E. W. Hornung Analysis


(Masterpieces of Fiction, Detective and Mystery Edition)

Having borrowed from Arthur Conan Doyle the basic framework of a highly intelligent hero and an admiring disciple who records his deeds, E. W. Hornung inverted the Holmes stories: As a modern alternative to master detective Sherlock Holmes, he offered A. J. Raffles, master thief. In the Raffles tales, Hornung creates an uncommon blend of detective and adventure fiction; while Bunny’s ignorance of the finer points of Raffles’s criminal plans allows some scope for a reader’s detective abilities, the stories’ main interest lies in the thieves’ exploits outside the law. The element of danger (and snobbery) in these adventures in society crime inspired much English thriller fiction of the 1930’s; Raffles initiates a tradition of gentleman outlaws that includes Leslie Charteris’s the Saint, John Creasey’s the Toff, and his own reincarnation in Barry Perowne’s series. Hornung, however, was writing moral as well as adventure stories, a dimension apparent in Bunny’s alternating devotion to and revulsion for Raffles. Although the Raffles stories are protothrillers, they are also a serious literary record of public-school boys gone half-wrong and of their fluctuating friendship.

E. W. Hornung Bibliography

(Masterpieces of Fiction, Detective and Mystery Edition)

Butler, William Vivian. The Durable Desperadoes. London: Macmillan, 1973. Study of the representation of outlaws in literature. Bibliography and index.

Chandler, Frank Wadleigh. The Literature of Roguery. Boston: Houghton Mifflin, 1907. An early and influential study of Hornung and other picaresque portrayers of the rogue in fiction.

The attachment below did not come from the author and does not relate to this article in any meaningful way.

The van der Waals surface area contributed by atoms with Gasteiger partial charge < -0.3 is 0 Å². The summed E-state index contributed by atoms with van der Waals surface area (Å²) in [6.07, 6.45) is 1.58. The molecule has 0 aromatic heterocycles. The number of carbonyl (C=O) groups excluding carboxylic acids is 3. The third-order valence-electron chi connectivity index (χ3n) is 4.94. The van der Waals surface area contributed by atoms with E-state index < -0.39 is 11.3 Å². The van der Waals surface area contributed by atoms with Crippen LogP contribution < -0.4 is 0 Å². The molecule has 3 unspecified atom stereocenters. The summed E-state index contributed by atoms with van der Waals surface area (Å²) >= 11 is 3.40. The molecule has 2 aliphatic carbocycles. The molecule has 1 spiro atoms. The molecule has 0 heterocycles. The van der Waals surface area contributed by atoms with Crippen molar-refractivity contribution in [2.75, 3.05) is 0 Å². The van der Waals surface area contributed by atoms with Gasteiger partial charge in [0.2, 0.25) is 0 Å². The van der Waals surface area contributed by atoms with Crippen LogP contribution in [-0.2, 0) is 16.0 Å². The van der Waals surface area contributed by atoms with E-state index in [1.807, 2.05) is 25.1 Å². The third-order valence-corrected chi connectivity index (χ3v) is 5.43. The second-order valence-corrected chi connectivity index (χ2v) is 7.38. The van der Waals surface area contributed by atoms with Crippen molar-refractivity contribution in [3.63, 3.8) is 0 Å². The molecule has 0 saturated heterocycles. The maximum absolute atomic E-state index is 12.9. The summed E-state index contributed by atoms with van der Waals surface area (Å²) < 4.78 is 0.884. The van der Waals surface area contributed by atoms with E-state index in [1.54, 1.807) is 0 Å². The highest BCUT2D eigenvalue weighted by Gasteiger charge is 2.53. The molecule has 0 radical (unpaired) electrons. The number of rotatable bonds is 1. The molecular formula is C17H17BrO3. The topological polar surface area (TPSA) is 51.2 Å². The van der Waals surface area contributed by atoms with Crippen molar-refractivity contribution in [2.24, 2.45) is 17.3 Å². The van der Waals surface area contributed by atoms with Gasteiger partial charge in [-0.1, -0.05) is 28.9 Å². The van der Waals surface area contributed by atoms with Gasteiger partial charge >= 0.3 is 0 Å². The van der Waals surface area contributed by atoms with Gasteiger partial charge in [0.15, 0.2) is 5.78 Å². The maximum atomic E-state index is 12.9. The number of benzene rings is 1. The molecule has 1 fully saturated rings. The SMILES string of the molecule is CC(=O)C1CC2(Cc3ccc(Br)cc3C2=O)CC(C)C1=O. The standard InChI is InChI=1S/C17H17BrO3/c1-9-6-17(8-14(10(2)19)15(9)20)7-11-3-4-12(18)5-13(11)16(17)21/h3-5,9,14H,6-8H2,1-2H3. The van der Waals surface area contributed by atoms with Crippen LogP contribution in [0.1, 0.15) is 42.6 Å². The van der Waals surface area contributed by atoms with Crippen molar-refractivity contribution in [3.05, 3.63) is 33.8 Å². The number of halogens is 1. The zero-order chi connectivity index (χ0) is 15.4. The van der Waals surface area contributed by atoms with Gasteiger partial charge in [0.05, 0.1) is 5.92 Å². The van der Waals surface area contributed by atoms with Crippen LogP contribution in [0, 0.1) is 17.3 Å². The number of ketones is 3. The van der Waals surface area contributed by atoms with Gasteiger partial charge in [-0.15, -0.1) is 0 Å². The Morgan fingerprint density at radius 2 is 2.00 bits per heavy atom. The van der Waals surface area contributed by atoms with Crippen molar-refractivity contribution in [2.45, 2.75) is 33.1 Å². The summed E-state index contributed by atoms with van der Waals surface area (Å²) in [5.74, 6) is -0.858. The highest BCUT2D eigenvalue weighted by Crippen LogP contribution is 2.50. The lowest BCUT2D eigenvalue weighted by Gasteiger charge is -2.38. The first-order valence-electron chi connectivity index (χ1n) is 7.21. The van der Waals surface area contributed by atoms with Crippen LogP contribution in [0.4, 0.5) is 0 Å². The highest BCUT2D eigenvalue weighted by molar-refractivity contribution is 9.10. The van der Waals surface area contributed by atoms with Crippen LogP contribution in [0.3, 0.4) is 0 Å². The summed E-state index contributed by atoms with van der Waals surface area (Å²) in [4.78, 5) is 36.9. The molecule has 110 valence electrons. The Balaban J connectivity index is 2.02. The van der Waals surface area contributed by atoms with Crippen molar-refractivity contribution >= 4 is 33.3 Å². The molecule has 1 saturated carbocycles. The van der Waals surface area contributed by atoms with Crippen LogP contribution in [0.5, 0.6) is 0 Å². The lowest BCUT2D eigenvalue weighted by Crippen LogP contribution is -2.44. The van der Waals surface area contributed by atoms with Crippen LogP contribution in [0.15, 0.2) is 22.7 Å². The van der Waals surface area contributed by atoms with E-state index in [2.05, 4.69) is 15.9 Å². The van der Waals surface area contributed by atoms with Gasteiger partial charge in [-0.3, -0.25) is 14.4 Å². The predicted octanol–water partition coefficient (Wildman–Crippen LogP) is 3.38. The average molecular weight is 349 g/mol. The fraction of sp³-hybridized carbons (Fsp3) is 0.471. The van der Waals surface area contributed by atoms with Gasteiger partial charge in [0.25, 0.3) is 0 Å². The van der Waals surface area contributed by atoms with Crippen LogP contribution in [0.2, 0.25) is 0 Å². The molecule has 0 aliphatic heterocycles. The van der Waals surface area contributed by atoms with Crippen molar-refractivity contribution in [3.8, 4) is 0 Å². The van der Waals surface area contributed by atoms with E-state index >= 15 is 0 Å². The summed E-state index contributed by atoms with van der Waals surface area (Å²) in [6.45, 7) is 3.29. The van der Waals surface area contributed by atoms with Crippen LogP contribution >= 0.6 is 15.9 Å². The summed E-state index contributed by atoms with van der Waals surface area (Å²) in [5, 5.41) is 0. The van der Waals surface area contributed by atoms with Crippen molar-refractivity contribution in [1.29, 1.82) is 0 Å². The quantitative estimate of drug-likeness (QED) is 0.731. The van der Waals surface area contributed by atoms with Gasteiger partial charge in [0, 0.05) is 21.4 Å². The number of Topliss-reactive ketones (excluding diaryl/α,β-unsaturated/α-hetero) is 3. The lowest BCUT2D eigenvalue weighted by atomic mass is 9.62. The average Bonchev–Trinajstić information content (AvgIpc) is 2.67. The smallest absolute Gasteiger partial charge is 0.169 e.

Green, Richard Lancelyn. Introduction to Raffles: The Amateur Cracksman. London: Penguin, 2003. In addition to this introductory commentary on Hornung’s novel, Green supplied notes for this edition, which he edited.

Haining, Peter. Foreword to The Complete Short Stories of Raffles: The Amateur Cracksman. London: Souvenir Press, 1984. Haining, a scholar of pulp and detective fiction, offers important insights into Hornung’s work.

Kestner, Joseph A. The Edwardian Detective, 1901-1915. Brookfield, Vt.: Ashgate, 2000. Hornung is compared to his fellow Edwardians in this tightly focused study of the British detective genre.

Orwell, George. “Raffles and Miss Blandish.” In The Collected Essays, Journalism and Letters of George Orwell, edited by Sonia Orwell and Ian Angus. London: Secker and Warburg, 1968. Orwell, one of England’s most famous authors and essayists, compares the moral landscape of James Hadley Chase’s No Orchids for Miss Blandish with that of Hornung’s Raffles stories.

Rowland, Peter. Raffles and His Creator: The Life and Works of E. W. Hornung. London: Nekta, 1999. Comprehensive biography and literary analysis that gives equal time to Hornung and to his most famous creation. Bibliographic references and index.

Watson, Colin. Snobbery with Violence: Crime Stories and Their Audience. 1971. Reprint. New York: Mysterious, 1990. A reception-based study of the crime genre, focusing on the attitudes of mystery readers and the methods employed by fiction to cater to and reinforce those attitudes.